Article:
Mr. Geo. P. Putnam has published, in excellent shape, Bulwer & Forbes on the WATER Cure. Edited, with additional matter, by Roland S. Houghton, A. M., M. D.

LAMARTINE’s NEw History.—With a promptness quite unequalled, the new History by Lamartine has been translated, and well translated, and published in this city. The American edition thus takes the lead of any English edition, while the grace and ease of its style is such as will not be improved upon, if a translation should be attempted in London, as was promised. The translation has been very carefully made by Messrs. Francis A. Durivage and Wm. S. Chase, of Boston. There are few persons who did not follow with wonder Lamartine's career during the first three months of last year's French revolution. In a large measure then, he must have owed the popularity which gave him his position to the deserved success of his History of the Girondists. It was natural therefore that his history of the events of which he was so great a part in 1848, should be awaited as uniting claims to interest which seldom meet; for one of the first authors of the time, who has shown himself one of the first men of the time, here resumes his pen to write his own history. It will be called egotistical. But it could hardly fail to be so. If Cromwell had written an account of some of the more stirring days of the protectorate, or if Jefferson had left on record the discussions of the committee who reported the declaration of independence, such narratives would have been as egotistical. It would have been absurd for Lamartine to fail to write this sequel to his other work, simply because he, of all men, knew most of what transpired in the period of which he writes. He is certainly a most attractive narrator. And we cannot but congratulate ourselves that his agreeable though of course hasty narrative, is given to us in the form in which we have it ; for this will prove itself a standard English history. The publication is one of the very creditable enterprises of Messrs. Phillips, Sampson & Co. The book is the size of one of their volumes of Macaulay.—Boston Daily Advertiser.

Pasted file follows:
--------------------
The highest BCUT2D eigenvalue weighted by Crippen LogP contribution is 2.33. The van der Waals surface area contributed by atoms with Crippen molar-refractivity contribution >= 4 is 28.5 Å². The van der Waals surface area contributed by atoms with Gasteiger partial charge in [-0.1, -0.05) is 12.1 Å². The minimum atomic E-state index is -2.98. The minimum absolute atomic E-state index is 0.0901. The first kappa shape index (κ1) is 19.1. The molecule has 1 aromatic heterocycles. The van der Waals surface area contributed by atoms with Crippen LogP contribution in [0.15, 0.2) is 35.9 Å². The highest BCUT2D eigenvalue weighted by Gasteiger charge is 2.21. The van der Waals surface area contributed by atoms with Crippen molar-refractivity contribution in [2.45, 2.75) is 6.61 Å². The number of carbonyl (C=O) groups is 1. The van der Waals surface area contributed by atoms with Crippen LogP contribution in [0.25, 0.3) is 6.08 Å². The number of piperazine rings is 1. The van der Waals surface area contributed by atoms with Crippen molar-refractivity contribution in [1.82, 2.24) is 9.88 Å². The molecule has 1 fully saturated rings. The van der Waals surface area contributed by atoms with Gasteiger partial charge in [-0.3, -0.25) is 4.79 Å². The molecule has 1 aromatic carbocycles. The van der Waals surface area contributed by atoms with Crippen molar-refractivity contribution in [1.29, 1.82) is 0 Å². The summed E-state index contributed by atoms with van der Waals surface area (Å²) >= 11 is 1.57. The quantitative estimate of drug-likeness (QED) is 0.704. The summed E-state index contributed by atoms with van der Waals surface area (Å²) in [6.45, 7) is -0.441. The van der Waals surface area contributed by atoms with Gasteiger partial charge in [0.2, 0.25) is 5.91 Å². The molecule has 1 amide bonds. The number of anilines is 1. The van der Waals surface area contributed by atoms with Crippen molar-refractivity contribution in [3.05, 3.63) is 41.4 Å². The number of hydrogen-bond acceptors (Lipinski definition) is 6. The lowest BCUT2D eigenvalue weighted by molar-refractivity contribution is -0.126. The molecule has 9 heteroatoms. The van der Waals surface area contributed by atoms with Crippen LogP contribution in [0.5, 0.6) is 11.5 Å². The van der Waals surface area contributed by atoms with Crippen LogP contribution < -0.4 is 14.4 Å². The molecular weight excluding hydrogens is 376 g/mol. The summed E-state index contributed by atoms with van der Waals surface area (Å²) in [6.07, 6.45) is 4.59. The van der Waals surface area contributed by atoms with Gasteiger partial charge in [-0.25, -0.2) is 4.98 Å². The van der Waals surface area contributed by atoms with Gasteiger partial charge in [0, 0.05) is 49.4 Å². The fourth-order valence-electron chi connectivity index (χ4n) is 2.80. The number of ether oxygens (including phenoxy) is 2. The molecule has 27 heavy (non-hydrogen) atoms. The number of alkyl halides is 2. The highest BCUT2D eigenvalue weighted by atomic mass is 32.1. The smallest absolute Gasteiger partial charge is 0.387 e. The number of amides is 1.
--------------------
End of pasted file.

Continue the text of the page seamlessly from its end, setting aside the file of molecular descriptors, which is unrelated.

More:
1. Americans in Japan, - - - - - New York Courier & Enquirer, - 145 2. California, - - - - - - - - Independent, - - - - 152 3. The California Mystery in England, - - London Times, - - - - 153 4. Overland Journey to California, - - - Cincinnati Gazette, - - - 155 5. Ascent of Mount Orizaba, - - - - Lt. W. F. Raynolds, - - - 158 6. The Straits of Magalhaen, - - - - Journal of Commerce, - - - 161 7. Scientific Meeting at Cambridge, - - - Traveller, - - - - - 164 8. The Shetland Isles, - - - - - W. C. Bryant, - - - - 167 9. John Howard and the Prison-World of Europe, Spectator, - - - - - 171 !0. The Modern Vassal, Chap. III., - - - John Wilmer, - - - - 176 41. Canada and the British American League, - Examiner, - - - - - 186 !2. Lord Palmerston's Hungarian Policy, - - ( & - - - - - 187 43. Are the Hungarians Protectionists? - - {4 - - - - - 188 14. Hamburg Adheres to the Zollverein, - - Economist, - - 189

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Short ARticles.—Mystical Theology, 163.−Man Born to Slavery, 175—Sentimental, 185.